"When I was a child I built fantasy buildings," recalls one of Canada's pre-eminent architects. "I didn't play with them but tore each down immediately and rebuilt." Definitely a sign of a budding designer or developer. This is the same architect who later went on to graduate with a master's degree in architecture from Yale and co-founded what is arguably Canada's leading firm, the Toronto-based, 90-plus-person, KPMB Architects, known for a long roster of elegant design (including the Young Centre [Soulpepper Theatre in the Distillery District], the Gardiner Museum, the National Ballet School, the Canadian Embassy in Berlin, the Canadian Museum of Natural History, the One Bedford condominium, and the Roy Thomson Hall renovation). It would be easy to presume it's a guy I'm describing as this is the common assumption about star architects, but I'm not. I'm talking about Marianne McKenna.
I shouldn't make a point about men and women in architecture in relation to Ms. McKenna because it isn't an issue for her, and it doesn't seem it ever was. She's a gifted designer and a strong person, which makes her coincidently a gifted and strong woman (and mother of two). However, there are only a handful of women who reach her level in the profession in Canada, so I find her achievement notable in this context.
Marianne and I were in architecture school in the 1970s; she at Yale; I at the University of Toronto. My first-year classes were about one-third women, but by graduation, these numbers dwindled significantly. When you survey star architects, such as those who win the Pritzker Prize (the Academy Award of architecture), few women appear.
What propels an architect to the top? "My father never treated my brother or me differently," Ms. McKenna recalls. "He had very high expectations for both of us. He insisted we have good educations -- in the United States." Born in Montreal, Ms. McKenna graduated from Swarthmore College in Pennsylvania with a BA in 1972. I suspect her father and mother also instilled a healthy sense of competition, in addition to the confidence you need to win.
"I studied art history and economics," she says. "In retrospect, an intriguing combination for architecture, but I wasn't thinking about it then. I was interested in art, and the economics department at Swarthmore was renowned and I gravitated to it. Studying with the best in any area is a superb education." But after working in the graphic design field back in Montreal, an architect and family friend, Peter Rose, suggested architecture and Yale.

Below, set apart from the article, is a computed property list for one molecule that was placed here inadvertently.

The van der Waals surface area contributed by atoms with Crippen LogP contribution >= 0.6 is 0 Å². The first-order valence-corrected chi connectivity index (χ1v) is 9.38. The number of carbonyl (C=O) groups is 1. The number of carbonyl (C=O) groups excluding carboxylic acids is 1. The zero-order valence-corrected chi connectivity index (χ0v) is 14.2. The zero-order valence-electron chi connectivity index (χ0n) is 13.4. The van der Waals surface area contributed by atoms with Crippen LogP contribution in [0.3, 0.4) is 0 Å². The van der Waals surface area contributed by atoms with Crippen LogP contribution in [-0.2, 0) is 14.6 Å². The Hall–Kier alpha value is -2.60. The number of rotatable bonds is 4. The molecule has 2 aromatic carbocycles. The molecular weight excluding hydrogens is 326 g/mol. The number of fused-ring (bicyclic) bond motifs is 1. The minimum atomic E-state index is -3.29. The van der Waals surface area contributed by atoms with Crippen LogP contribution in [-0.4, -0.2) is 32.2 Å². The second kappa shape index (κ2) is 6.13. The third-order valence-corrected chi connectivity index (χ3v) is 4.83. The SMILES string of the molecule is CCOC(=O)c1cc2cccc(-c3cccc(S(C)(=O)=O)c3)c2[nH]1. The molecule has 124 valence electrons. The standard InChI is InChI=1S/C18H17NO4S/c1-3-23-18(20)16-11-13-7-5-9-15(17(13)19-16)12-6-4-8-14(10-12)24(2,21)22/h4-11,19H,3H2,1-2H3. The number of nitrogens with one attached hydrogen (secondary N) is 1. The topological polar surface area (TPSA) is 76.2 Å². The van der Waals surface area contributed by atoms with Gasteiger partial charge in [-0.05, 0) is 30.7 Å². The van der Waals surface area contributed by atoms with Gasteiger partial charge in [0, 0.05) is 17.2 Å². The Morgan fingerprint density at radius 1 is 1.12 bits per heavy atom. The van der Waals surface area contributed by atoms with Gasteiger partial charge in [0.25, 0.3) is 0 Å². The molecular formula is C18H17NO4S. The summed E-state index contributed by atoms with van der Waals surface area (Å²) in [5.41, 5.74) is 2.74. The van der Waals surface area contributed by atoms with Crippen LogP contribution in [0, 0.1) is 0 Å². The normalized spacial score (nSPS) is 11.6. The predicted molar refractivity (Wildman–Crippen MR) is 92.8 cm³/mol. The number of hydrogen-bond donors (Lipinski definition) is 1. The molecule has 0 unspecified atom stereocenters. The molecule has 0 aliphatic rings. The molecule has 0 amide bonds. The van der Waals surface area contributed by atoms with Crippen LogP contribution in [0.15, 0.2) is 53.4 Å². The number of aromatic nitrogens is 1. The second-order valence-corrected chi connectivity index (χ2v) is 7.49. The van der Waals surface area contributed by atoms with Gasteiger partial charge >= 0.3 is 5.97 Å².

With her master's degree, she returned to Montreal and taught at McGill. Then a chance meeting with Barton Myers after a lecture he gave there changed everything. "I had some suggestions about how Barton's presentation could have been better," she says with a laugh. "I guess I challenged him." Ms. Mc-Kenna recalls his first response: "Who are you?"
Instead of moving to London or Seattle, being considered at the time, it was to be a migration from culture and architecture-rich Montreal to a less architecturally endowed and sophisticated Toronto. Soon she was working for Mr. Myers's small but influential firm in Toronto. When Mr. Myers decamped to the United States, Ms. McKenna and some of her colleagues at the office went out on their own and formed Kuwabara Payne McKenna Blumberg in 1987.
After the firm was up and running, it began to create a stellar list of buildings, including the Kitchener City Hall and the Jackson-Triggs Niagara Estate Winery, one of the projects for which Ms. McKenna was the partner-in-charge.
Currently, the Royal Conservatory of Music is a focus for her. "In 1991, I managed its master plan. Then came a series of historic and interior renovations." In 2008, the project is culminating with the completion of its Telus Centre for Performance and Learning, which will feature the 1,000-seat Michael and Sonai Koerner Concert Hall, as well as 55 new music studios. The Telus Centre was awarded a 2005 Canadian Architect Award of Excellence.
She's also the partner in charge of designing the new Quantum-Nano Centre at the University of Waterloo. She can explain what nano technology is all about, as well as her plans for a beautiful building to house the people who study it.
I ask about women role models. She doesn't recall having one in the architectural world. All she knew was she wasn't going to be relegated to the sidelines. Is she a role model for younger women? She claims that not many have asked her for advice. She says she's grateful for having a wonderful family and a supportive husband. She should also be grateful for having extraordinary energy and an unrelentingly positive outlook."